Saturday, July 27, 2019
Sunday night July 28 in Arlington, Washington state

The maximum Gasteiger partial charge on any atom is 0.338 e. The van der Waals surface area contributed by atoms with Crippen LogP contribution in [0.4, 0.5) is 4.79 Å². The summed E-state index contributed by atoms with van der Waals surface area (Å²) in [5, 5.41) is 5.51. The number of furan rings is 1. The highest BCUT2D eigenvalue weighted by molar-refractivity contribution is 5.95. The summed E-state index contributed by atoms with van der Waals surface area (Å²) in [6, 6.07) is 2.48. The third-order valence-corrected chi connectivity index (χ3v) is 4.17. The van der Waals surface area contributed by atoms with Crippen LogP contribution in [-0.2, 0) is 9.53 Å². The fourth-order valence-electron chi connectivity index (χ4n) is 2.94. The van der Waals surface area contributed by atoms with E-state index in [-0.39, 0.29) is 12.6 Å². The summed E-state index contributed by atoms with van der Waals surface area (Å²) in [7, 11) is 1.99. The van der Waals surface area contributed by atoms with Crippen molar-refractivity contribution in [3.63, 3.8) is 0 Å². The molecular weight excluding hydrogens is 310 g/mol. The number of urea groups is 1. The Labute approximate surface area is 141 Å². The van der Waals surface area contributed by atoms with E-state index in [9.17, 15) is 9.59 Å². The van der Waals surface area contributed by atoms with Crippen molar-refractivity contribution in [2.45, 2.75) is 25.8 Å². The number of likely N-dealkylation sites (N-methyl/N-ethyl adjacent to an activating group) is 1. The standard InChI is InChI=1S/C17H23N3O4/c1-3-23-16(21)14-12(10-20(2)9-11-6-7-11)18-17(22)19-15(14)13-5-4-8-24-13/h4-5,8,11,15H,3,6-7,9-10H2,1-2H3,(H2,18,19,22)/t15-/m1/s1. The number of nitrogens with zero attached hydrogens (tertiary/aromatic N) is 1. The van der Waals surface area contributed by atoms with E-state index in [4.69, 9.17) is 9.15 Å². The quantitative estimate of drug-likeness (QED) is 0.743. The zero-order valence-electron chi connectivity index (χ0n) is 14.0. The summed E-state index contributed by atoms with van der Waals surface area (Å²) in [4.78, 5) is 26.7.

oratorseattle.bandcamp.com empyrean2018.bandcamp.com/releases [Gallows Hymn used to be called Empyrean] facebook.com/gallowshymnband/ izthmiseattle.bandcamp.com/releases FYI: Metal Archives has a review of Orator. This is what Metal Archives says about the band. FYI: This review is not by Metal Bulletin Zine. It is here for your information. Kallipolis, or “beautiful city” in Greek, is both Orator’s debut album, and the nice yellow cover art. For a band in its infancy, this is impressive death metal and shows a band that’s got more chops than their age suggests. Opener “Kallipolis” starts with a nice clean guitar section before the metal kicks in. This song is a pretty decent introduction to what you’re in for with its swirling riffs and hyper-fast drumming. It blends seamlessly into “Emperor” and by this point the tricks the album will throw at you will be revealed. First and foremost, the drumming here is absolutely insane, which isn’t surprising considering the exceptionally talented Marco Pitruzzella is the one behind the kit. He is in numerous bands and offers his services as a session drummer for even more death metal projects. His drumming style is very intense and it’s a love-it-or-hate-it paradigm; on the one hand, his speed is almost unmatched and can play really fast for a really long amount of time, however on the other hand his drumming isn’t creatively adventurous and quite triggered. Me, personally? I don’t care that it’s triggered. I think he’s a fantastic drummer and I’m usually a fan of the projects he’s in (special mention to Anomalous who created one of the best technical death metal albums I have heard). Orator is no different in that regard, as this is another project I can get behind. Marco’s drumming is, yet again, the highlight of any album he’s on and that rings true here. He blasts and kicks his way around with such speed and aplomb that it’s hard to ignore. I’m a big fan of his drumming and I guess that’s going to positively bias my score. Shrug. The riff work is still impressive, pulling out chugging and rolling riffs all over the place. I quite like the lead work as that’s where the more memorable parts come out. There’s some nice solos, such as in “Mentor” and “Follower.” The solos are neither bombastic nor wanky, rather they fit the music quite well. I don’t think it matters too much as there’s a lot of other things going on to fill that gap. Vocals are a harsh yell. I like the fact that there’s some sort of legibility to the lyrics, but I can see that the style might be an acquired taste. “Emperor” is more intense and flowing for its runtime, but the songs don’t always follow that sort of feel. “Elder” has a punchier, pounding feeling with its main riff and is a bit more of a headbanger. Then there’s “Follower” which is a mostly instrumental piece until the very end and contains more melody and the bulk of the album’s solos. So, despite the songs all following similar traits, each song does actually have its own identity and can stand alone. A level of criticism will be the short nature of the album. The intro track notwithstanding, we’re left with just five songs. These songs are quite lengthy for this style of death metal, but it’s still an album that only just cracks the half-hour mark. When the album ends I’m always disappointed that there isn’t any more music to listen to. I guess this makes the album highly repeatable, which is what I have done, too. Despite the intense nature of the drumming and the hard-hitting riffs, the album itself is very easy to digest and isn’t that difficult of an album to listen to. For people not into this style of clear, hyper-blasting death metal, this album would actually be a good place to start. The drumming and vocals may be the points of contention and the reason someone may enjoy the album or not, but to me this is some very good quality stuff and worthy of picking up. FYI: Metal Archives has a review of Empyrean. This is what Metal Archives says about the band. FYI: This review is not by Metal Bulletin Zine. It is here for your information. "Empyrean", which can mean "the highest part of heaven", seems to be a popular name for metal bands and that could cause problems in future for this band from Washington state as it strives for recognition in its own right. That would be a pity as the music on this self-titled EP is lively and catchy melodic black metal even though the sound is on the light side. The production is especially clear and bright and the drumming is very clean. Instrumental passages in the band's music are almost sparkling, which may or may not have been the original intention but at least they show the musicians' talent and enthusiasm for playing as a tight and skillful unit. Lyrics delivered in a gruff and almost indecipherably thick BM vocal style hark back to the Irish Gaelic past: a past of war-like resistance to overwhelming enemies and defiance in the face of incredible odds and oppression. Opening track "The Calling Pipes" is a stirring song with martial tunes and riffs, lots of clashing cymbals suggestive of sword-fighting duels, and moments of atmospheric post-BM longing for days long disappeared into the misty mythical past. The spidery lead guitar solo is a major highlight as is the moody coda. Second track "Taimid Bas d'Eirinn" continues with the martial theme and flavour but with a more swanky and jovial air urging listeners to join the party as fighters head off into battle. The fight may end up with everyone dead and gone but hey, if you're going to die (and everyone eventually dies in the end), you may as well go out with a big bang and take as many of your foes with you as you can. Again the long instrumental section emphasises a lead guitar solo leading the rest of the instruments into war and the impression gained is of a long fought and arduous battle. "Holocene Incarnation" is the sole instrumental track which in itself isn't bad but it doesn't offer much that the band hasn't already done; sure, it's an opportunity for the musicians to show off their skill and ability to play as a tight unit but that's about it. Quite a few songs could have been hived off it as there are fast and slow sections, and plenty of virtuoso playing. "Wanderings of Khaibut" sounds the most Odinpop of the entire recording with catchy rousing tunes and riffs. As it continues, the music finally achieves the emotional heights that were dormant in earlier tracks and this track turns out to be the best one of the four on offer. The EP is a good if not very original package that may have been done to attract the attention of record labels which may explain its minimal nature and conservatism in its themes and musical style. It certainly showcases the musicians' talent and songwriting abilities, and they play with plenty of energy and enthusiasm. I'd have liked to hear a more distinctive and individual sound, something that distinguishes Empyrean from all the other bands calling themselves Empyrean or Empyrean something-or-other. Perhaps more time spent playing together and experimenting with their sound and instruments may be all that the guys need to develop a distinct style. On future releases, the band can afford to take more risks with its sound and themes - I think these guys are keeping something up their sleeves that may surprise their fans.